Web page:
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COVID-19 has impacted our lives for a year now.We've lost loved ones, found a new appreciation for the outdoors, and worked through the struggles of a more virtual and remote lifestyle.Businesses learned to adapt, the government went back and forth on restrictions, and we're in the middle of one of the greatest vaccination efforts of our lifetime. WXPR spoke with business owners, tribal leaders, medical experts, and people whose lives have been upended by the pandemic. Follow this link to listen to the special report.

Wisconsin Opens COVID-19 Vaccine Hotline as More Doses Become Available

Wisconsin DHS

People in Wisconsin can now call a hotline to get answers to any questions about the COVID-19 vaccine.

The hotline workers can answer questions about where to get the vaccine, assist with registration, and answer medical questions about it.

The number for the hotline is (844) 684-1064. People can call between 7:00 a.m. and 7:00 p.m.

The Department of Health Services hopes this will help people, especially those that lack a good internet connection.

“Often times when you open hotlines like this you’re getting tens of thousands of calls so we wanted to with organizations that are professionals at this. It’s actually staff by two organizations,” DHS Deputy Secretary Julie Willems Van Dijk.

One of the things the hotline can help with is walking people through the state vaccine registry system.

The launch of the system was slightly delayed as health departments worked through the kinks with Microsoft.

“This brief delay was because we’re working with Microsoft to improve the vaccine registry user experience for anyone registering and to ensure that the waitlist functionality was working correctly for vaccine providers,” said Willems Van Dijk.

Oneida County is testing vaccine registry right now.  It should be available soon.

More than one and a half million doses of the COVID-19 vaccine have been administered in Wisconsin. More people per capita have been vaccinated in Wisconsin compared to any other Great Lakes state.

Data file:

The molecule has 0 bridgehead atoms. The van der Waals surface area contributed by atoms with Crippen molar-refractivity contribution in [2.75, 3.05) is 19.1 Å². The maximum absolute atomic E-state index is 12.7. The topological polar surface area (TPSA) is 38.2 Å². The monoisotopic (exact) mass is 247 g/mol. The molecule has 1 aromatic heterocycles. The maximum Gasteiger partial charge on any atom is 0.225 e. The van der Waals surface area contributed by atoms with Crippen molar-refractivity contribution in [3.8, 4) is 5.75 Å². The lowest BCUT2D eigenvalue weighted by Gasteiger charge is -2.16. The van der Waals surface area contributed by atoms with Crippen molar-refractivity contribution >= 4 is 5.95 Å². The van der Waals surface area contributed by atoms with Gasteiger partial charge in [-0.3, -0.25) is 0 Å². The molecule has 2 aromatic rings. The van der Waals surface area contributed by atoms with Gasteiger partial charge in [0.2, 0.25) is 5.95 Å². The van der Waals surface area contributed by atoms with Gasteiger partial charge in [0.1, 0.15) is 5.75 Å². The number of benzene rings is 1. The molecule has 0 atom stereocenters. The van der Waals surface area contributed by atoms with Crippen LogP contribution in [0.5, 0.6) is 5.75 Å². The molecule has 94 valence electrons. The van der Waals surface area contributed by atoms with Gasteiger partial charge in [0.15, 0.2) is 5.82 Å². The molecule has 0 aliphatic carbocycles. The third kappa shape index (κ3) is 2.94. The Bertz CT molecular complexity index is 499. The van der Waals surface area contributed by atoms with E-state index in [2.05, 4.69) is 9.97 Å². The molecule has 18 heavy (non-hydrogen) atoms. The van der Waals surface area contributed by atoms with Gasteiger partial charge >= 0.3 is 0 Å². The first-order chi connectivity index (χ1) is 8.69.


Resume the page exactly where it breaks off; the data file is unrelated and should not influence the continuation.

DHS said with the new vaccine availability and increased supply it will be able to make major progress this month.

“After reviewing plans submitted by local health departments and school districts, we will be able to meet everyone’s first request, meaning that the majority of our teachers and K-12 staff will be able to get vaccinated this month,” said Willems Van Dijk.

The good news on the vaccine front, comes with a warning.

While COVID-19 cases are declining, the state is seeing more cases of the variant that has been known to cause more rapid spread of the virus.

Willems Van Dijk is urging people not to drop their guard especially with the end in sight.

“I know we’re all tempted to just be done, right? Spring is coming. It’s been a year of coping with COVID-19. We are sick of staying home. We are sick of isolation. We are sick of wearing masks. We are sick of physical distancing. I know that. I know that. But were just not quite ready to let go of those protective behaviors,” said Willems Van Dijk.

There’s been 19 confirmed cases of the variant in Wisconsin and not all tests are checked for the variants so there are likely more cases.

Willems Van Dijk asks people to keep any gatherings outside and to stick with safety measures a while longer.

“We just need a couple more months to bring up vaccine supply, use our protect behaviors to bring disease rates down and we’ll be on the other side of this,” said Willems Van Dijk.

For the first time in months, virus activity level is low in several counties in the state.

Most of the Northwoods is still reporting high activity level.

DHS is reporting another 677 new COVID-19 cases Thursday and 12 more deaths.

Katie Thoresen is WXPR's News Director/Vice President.
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